[S]he bought the latest Vogue, and was sitting reflectively turning pages of gowns which distorted the human shape hanging on women as thin as rakes, posed with straddled legs and wasted bellies thrust aggressively forward, when Lawton came in from the farm.
Now if a description like that doesn’t make you sit up and take notice, I don’t know what will. And there are rather brilliant, dark, misanthropic descriptions like this here and there throughout The Perfectionists, the final novel by the eccentric Isobel Strachey, author of seven highly-praised novels 1945-1961. Having read the first few chapters, I thought, as I’ve put in my title, “Barbara Pym on steroids.” A bit darker, a bit more cynical, a bit more over the top than Ms Pym, but very much of the same species. But I haven’t quite been able to figure out how I feel about the novel as a whole.
So … naturally, I took shelter in digression, did some additional research on Strachey, and found some interesting tidbits.
She was a Strachey by marriage to the eminent Lytton’s artist nephew John, whom she then divorced, and she was herself a painter of some merit. She spent some of her youth in Argentina, where her father worked on the railroads, which clearly influenced her novel A Summer in Buenos Aires. During WWII, she worked as a translator and decoder for MI5, which one obit suggests inspired her to begin writing. It’s quite striking, as forgotten as she is today, that her novels were sufficiently famous that in 1963 a Guardian critic could suggest that Margaret Drabble was "by Elizabeth Bowen out of Isobel Strachey" and assume her readers would understand the reference. (Not certain of that comparison with Drabble, but that’s what she said.) And Strachey may also have had in common with Pym the difficulties of being an author of “comedies of manners” in a publishing world turning toward the more jaded, psychological fiction of the 1960s and after, as another obit mentions at least one additional novel, called The Dressing Gown, which she finished in 1986, the year before her death, and which remains unpublished. Other sources also suggest she continued writing after the book publications ceased. Could it also have been a factor that her final two novels were published by her son-in-law, Anthony Blond, from whom her daughter was divorced before the last appeared?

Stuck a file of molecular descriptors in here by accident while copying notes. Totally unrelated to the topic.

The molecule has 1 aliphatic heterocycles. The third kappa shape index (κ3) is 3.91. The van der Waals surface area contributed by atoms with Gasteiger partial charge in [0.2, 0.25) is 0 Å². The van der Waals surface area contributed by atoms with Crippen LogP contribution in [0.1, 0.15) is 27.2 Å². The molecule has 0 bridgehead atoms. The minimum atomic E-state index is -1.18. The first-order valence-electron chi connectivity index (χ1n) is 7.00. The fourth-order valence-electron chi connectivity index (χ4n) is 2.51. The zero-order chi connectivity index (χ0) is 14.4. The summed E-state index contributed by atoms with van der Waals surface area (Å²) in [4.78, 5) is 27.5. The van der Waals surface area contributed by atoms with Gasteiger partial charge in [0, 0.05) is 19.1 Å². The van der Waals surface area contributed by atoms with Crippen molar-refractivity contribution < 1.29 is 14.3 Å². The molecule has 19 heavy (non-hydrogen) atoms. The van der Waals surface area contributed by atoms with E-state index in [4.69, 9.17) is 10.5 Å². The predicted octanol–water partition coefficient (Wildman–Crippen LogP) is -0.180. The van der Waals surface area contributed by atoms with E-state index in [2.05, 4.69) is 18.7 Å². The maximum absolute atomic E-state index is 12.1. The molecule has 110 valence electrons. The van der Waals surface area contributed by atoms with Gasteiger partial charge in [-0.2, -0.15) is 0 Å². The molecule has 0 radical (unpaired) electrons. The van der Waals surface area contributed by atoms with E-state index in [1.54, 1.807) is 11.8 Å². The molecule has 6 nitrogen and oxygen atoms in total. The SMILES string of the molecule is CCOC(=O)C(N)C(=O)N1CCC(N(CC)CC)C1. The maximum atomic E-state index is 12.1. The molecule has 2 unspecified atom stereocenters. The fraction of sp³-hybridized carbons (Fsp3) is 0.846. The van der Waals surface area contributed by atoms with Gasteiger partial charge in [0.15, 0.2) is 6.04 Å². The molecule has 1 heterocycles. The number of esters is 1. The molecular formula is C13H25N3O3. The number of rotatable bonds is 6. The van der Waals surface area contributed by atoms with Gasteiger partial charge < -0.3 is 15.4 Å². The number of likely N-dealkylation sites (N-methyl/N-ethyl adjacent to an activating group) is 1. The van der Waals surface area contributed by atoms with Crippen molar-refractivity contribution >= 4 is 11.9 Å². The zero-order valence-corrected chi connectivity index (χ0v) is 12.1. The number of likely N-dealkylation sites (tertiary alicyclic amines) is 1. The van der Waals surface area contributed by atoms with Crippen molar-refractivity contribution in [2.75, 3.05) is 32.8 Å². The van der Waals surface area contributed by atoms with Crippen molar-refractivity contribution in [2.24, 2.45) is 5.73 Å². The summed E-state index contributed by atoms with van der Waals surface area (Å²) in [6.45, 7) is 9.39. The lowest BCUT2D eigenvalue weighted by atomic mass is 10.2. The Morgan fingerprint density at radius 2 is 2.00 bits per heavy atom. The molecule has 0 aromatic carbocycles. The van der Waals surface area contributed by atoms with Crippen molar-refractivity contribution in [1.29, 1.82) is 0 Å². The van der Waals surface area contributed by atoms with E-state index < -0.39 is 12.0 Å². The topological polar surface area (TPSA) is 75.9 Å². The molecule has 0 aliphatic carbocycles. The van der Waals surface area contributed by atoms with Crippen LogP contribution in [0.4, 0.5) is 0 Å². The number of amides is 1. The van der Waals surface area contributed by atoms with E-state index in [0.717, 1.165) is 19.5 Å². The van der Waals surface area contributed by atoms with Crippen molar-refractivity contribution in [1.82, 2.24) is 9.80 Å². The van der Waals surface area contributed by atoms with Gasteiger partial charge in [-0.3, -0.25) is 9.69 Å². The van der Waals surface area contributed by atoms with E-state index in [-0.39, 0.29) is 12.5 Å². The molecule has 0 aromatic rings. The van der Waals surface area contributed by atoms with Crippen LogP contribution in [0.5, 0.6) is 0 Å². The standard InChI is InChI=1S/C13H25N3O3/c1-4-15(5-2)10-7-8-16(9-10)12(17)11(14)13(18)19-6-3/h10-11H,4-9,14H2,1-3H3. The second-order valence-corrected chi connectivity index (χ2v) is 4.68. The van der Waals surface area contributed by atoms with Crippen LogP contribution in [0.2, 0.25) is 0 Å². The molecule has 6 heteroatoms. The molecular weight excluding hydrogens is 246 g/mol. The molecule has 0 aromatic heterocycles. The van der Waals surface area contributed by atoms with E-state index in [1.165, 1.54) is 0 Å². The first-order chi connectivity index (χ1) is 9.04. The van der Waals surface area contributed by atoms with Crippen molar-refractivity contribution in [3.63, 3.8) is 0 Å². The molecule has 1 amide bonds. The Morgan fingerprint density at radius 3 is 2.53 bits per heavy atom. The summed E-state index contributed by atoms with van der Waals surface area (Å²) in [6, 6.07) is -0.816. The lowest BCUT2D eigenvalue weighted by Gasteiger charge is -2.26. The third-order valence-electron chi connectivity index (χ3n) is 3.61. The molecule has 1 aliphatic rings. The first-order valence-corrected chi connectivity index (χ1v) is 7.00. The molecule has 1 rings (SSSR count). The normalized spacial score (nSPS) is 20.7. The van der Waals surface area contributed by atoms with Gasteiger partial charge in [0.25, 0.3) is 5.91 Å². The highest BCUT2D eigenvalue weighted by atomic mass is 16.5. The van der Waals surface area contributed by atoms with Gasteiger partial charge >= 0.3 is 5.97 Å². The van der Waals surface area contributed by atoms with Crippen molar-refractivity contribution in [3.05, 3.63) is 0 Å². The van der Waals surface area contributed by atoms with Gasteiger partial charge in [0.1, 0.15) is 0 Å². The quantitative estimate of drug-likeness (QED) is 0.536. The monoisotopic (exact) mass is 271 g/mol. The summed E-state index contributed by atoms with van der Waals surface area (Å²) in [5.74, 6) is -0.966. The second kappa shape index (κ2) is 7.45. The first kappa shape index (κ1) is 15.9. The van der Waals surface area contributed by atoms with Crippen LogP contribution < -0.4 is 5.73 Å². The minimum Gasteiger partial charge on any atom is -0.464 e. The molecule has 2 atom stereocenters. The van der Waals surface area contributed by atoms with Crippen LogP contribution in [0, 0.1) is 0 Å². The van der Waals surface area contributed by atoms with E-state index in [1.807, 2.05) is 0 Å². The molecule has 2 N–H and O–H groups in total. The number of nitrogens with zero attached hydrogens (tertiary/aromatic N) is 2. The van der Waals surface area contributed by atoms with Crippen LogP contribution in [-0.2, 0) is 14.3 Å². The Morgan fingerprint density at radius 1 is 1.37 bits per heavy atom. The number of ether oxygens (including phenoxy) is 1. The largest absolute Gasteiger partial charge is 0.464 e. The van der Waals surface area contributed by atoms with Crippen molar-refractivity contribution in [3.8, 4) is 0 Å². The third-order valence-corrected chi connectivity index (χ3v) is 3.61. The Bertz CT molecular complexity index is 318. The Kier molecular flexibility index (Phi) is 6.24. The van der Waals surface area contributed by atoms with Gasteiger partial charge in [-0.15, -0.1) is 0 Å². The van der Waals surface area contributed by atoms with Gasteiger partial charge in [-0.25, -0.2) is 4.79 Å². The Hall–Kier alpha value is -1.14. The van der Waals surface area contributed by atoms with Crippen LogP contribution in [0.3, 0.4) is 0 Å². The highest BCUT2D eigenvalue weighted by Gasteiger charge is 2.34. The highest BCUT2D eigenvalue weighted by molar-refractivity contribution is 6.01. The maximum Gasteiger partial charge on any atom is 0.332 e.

And, because I rather think from reading The Perfectionists that she would have found it hilarious, I’ll share that novelist Simon Raven (whose Wikipedia page says he was “known for his louche lifestyle as much as for his literary output”, so it could be a case of pot and kettle), in a book of essays and memoirs that was later withdrawn, said that in her youth Strachey’s legs “opened as easily and as often as a pair of scissors.”
Indeed, Strachey doesn’t seem to have been any more shy in writing about sex than she was in having it. There’s nothing explicit or pornographic in The Perfectionists, but it must, even in 1961, have raised a few eyebrows with its portrayal of a gay couple of long standing, Paul Musgrave and Claude Garland, whose domestic peace is shattered by the marital difficulties of their neighbors Lawton and Susan Cheke. And while the portrayal of the gay couple couldn’t be described as positive, none of the other characters are portrayed positively either, so there’s no real homophobia about it (beyond the use of some outdated language), even if there is considerable misanthropy.